"The [removing] defendant bears the burden of establishing federal jurisdiction by a preponderance of the evidence." In re Prempro Prods. Liab. Litig., 591 F.3d 613, 620 (8th Cir. 2010). The federal court must remand the case to state court if it appears the federal court lacks subject matter jurisdiction. Id.; 28 U.S.C. § 1447(c). "All doubts about federal jurisdiction should be resolved in favor of remand to state court." In re Prempro Prods. Liab. Litig., 591 F.3d at 620.


Diversity jurisdiction exists only when complete diversity of citizenship exists between the parties, meaning "no defendant holds citizenship in the same state where any plaintiff holds citizenship." Little Otters of Love, LLC v. Rosenberg, 724 Fed. App'x 498, 501 (8th Cir. 2018) (quoting OnePoint Sols., LLC v. Borchert, 486 F.3d 342, 346 (8th Cir. 2007)). The Court assesses diversity of citizenship at the time the plaintiff files the action. Freeport-McMoRan, Inc. v. K N Energy, Inc., 498 U.S. 426, 428 (1991). At the time, Mercy filed its petition, complete diversity did not exist between Mercy, a nonprofit corporation with its principal place of business in St. Louis County, Missouri, and Ashley, a resident of Missouri. Wagstaff & Cartmell may also be a non-diverse defendant if any partner of the law firm is a resident of Missouri. Buckley v. Control Data Corp., 923 F.2d 96, 97 (8th Cir. 1991) (finding the citizenship of a limited partnership is the citizenship of each of its partners). Nothing in the record indicates the citizenship of Wagstaff & Cartmell's partners. For the purposes of the Court's analysis, the citizenship of Wagstaff & Cartmell does not matter because even if the law firm is diverse from Mercy, Ashley remains as a non-diverse defendant.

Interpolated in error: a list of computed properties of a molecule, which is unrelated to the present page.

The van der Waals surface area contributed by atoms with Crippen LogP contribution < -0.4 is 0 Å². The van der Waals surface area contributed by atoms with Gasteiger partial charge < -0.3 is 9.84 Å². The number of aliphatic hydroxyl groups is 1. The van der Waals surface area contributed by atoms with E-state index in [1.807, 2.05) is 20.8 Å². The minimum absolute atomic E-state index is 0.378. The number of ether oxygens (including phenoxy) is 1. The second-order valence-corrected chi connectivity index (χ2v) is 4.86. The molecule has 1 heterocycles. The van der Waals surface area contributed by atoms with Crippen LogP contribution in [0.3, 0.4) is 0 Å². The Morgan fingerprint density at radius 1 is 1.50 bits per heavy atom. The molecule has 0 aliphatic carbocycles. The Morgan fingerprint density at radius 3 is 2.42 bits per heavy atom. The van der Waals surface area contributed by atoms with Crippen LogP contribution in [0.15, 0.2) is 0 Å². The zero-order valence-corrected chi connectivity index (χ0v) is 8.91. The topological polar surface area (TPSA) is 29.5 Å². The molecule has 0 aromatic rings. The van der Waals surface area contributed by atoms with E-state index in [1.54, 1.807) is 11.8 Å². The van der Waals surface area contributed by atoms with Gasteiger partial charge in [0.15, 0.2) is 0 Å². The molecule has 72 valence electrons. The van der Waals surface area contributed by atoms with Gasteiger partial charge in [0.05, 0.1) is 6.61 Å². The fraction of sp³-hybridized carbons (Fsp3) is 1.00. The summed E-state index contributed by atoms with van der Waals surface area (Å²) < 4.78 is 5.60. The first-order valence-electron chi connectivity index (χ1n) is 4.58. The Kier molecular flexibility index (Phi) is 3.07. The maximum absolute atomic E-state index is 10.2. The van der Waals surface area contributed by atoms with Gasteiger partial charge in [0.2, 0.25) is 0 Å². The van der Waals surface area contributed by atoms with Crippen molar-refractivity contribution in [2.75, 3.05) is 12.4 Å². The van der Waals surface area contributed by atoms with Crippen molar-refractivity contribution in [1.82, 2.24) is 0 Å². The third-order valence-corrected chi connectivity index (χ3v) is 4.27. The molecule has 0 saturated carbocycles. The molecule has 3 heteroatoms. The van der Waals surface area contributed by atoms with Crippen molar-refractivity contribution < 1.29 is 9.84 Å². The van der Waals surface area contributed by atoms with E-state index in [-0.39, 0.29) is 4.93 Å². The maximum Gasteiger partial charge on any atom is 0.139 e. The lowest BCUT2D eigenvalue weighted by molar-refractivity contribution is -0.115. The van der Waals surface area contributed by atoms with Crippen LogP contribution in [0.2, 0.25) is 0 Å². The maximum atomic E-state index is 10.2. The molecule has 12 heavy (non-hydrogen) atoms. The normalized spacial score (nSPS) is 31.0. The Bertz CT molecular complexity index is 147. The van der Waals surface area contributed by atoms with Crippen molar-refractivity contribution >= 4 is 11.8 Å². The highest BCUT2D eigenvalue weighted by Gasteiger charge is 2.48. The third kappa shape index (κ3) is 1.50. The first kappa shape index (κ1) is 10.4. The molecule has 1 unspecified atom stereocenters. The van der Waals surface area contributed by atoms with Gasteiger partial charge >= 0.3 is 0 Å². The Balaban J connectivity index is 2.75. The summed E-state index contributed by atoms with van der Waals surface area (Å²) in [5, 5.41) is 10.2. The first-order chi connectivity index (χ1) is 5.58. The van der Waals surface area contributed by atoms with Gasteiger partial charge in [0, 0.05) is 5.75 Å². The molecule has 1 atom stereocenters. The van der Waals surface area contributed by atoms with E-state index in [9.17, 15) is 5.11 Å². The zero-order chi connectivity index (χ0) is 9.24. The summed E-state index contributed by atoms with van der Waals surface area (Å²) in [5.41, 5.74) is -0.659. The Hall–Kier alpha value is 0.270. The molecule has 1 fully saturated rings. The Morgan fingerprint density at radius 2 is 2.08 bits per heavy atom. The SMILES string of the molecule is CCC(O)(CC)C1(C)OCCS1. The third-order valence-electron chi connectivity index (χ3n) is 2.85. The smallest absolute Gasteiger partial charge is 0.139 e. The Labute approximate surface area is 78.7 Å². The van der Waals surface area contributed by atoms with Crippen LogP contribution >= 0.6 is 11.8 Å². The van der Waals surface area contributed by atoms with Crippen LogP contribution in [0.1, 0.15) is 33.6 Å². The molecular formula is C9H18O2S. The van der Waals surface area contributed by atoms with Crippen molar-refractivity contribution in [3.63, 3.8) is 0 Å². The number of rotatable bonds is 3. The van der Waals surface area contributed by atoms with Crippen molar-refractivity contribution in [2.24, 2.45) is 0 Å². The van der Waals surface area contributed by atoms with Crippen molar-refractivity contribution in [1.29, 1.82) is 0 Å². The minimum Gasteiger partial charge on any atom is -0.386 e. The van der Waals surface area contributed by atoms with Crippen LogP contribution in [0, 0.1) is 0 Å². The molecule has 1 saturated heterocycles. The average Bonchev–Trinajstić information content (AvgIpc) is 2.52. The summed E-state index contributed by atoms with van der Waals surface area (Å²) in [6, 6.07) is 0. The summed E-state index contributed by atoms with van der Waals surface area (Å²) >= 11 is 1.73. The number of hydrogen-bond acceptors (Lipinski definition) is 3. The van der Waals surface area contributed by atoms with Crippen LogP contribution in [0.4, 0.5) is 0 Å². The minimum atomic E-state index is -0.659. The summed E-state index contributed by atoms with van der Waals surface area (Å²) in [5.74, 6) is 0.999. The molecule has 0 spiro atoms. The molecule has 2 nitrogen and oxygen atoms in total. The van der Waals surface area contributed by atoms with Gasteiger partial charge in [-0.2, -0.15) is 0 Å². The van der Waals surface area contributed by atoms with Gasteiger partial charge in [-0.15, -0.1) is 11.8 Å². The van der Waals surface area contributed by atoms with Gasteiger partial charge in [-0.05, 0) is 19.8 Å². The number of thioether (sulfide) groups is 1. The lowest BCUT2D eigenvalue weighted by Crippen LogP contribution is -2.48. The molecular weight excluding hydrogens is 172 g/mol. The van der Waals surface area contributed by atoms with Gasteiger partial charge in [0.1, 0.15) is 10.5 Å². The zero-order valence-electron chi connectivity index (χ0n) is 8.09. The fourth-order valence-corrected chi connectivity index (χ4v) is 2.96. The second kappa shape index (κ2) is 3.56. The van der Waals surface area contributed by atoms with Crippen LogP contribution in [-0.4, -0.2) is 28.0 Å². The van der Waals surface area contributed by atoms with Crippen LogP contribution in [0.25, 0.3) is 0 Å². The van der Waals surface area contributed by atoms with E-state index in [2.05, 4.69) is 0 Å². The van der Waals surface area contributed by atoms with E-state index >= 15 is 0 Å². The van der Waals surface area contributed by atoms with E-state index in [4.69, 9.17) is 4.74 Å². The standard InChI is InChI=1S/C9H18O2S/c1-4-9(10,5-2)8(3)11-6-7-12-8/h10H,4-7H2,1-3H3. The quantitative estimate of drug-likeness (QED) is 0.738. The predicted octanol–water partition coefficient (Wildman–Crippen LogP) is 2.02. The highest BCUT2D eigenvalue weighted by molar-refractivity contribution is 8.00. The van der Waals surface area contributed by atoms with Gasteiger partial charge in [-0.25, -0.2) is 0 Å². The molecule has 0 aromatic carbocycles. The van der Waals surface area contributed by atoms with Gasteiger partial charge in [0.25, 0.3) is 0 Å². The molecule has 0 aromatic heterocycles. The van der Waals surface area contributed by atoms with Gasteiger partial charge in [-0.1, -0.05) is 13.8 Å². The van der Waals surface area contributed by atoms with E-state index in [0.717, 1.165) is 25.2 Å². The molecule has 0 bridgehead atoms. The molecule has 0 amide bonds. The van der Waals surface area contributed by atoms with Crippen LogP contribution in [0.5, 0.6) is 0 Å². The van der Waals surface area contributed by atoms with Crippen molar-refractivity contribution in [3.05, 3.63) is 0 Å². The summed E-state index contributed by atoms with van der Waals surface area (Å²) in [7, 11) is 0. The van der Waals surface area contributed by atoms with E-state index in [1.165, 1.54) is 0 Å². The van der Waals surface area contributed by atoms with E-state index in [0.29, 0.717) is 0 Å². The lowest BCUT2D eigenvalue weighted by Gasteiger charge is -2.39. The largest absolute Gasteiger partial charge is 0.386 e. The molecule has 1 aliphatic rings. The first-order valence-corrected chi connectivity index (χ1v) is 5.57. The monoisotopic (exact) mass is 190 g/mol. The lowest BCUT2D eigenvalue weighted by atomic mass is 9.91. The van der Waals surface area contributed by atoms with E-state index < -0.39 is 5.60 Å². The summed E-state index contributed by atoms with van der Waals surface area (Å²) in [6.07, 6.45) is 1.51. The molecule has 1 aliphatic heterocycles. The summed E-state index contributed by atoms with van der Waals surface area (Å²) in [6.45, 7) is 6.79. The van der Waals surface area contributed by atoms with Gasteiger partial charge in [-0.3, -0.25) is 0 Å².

Defendants removed on the basis that after the state court dismissed Count V and Ashley, the non-diverse defendant, complete diversity existed between the remaining parties. 28 U.S.C. § 1446(b)(3) allows for removal, "if the case at initial pleading is not removable," within 30 days after receipt by the defendant of an order "from which it may first be ascertained that the case is one which is or has become removable." However, this only applies when a plaintiff voluntarily dismisses a non-diverse defendant. Knudson v. Sys. Painters, Inc., 634 F.3d 968, 975-76 (8th Cir. 2011). When a non-diverse defendant initiates his own dismissal, and "the court's order is against the will of the plaintiff, the dismissal is not voluntary." Id. at 976. In this case, Ashleyinitiated his own dismissal and the state court's order is against the will of Mercy, who opposed Ashley's motion to dismiss. Therefore, the dismissal is not voluntary and removal is improper. In re Iowa Mfg. Co., 747 F.2d 462, 463 (8th Cir. 1984) ("Removal is improper [] if the dismissal of that resident defendant was involuntary.").